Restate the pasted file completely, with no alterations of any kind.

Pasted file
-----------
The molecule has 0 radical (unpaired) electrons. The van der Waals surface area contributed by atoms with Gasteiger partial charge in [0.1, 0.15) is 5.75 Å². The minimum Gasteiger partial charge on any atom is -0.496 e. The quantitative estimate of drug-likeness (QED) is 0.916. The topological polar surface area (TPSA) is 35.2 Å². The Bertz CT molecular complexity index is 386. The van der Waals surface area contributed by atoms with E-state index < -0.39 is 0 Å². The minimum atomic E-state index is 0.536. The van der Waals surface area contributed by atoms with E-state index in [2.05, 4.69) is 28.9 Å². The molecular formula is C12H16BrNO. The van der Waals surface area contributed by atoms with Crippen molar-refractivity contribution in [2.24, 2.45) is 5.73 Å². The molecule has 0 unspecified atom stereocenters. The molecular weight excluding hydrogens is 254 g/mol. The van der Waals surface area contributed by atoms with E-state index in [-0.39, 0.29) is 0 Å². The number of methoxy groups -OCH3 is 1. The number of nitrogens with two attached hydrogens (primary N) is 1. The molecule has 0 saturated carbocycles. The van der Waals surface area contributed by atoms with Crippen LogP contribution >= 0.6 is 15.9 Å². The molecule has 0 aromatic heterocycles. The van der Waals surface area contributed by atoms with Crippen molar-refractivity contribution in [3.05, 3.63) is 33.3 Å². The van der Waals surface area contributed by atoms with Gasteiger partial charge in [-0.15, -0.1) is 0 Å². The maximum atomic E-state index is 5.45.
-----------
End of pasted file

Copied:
The molecule has 0 radical (unpaired) electrons. The van der Waals surface area contributed by atoms with Gasteiger partial charge in [0.1, 0.15) is 5.75 Å². The minimum Gasteiger partial charge on any atom is -0.496 e. The quantitative estimate of drug-likeness (QED) is 0.916. The topological polar surface area (TPSA) is 35.2 Å². The Bertz CT molecular complexity index is 386. The van der Waals surface area contributed by atoms with E-state index < -0.39 is 0 Å². The minimum atomic E-state index is 0.536. The van der Waals surface area contributed by atoms with E-state index in [2.05, 4.69) is 28.9 Å². The molecular formula is C12H16BrNO. The van der Waals surface area contributed by atoms with Crippen molar-refractivity contribution in [2.24, 2.45) is 5.73 Å². The molecule has 0 unspecified atom stereocenters. The molecular weight excluding hydrogens is 254 g/mol. The van der Waals surface area contributed by atoms with E-state index in [-0.39, 0.29) is 0 Å². The number of methoxy groups -OCH3 is 1. The number of nitrogens with two attached hydrogens (primary N) is 1. The molecule has 0 saturated carbocycles. The van der Waals surface area contributed by atoms with Crippen LogP contribution >= 0.6 is 15.9 Å². The molecule has 0 aromatic heterocycles. The van der Waals surface area contributed by atoms with Crippen molar-refractivity contribution in [3.05, 3.63) is 33.3 Å². The van der Waals surface area contributed by atoms with Gasteiger partial charge in [-0.15, -0.1) is 0 Å². The maximum atomic E-state index is 5.45.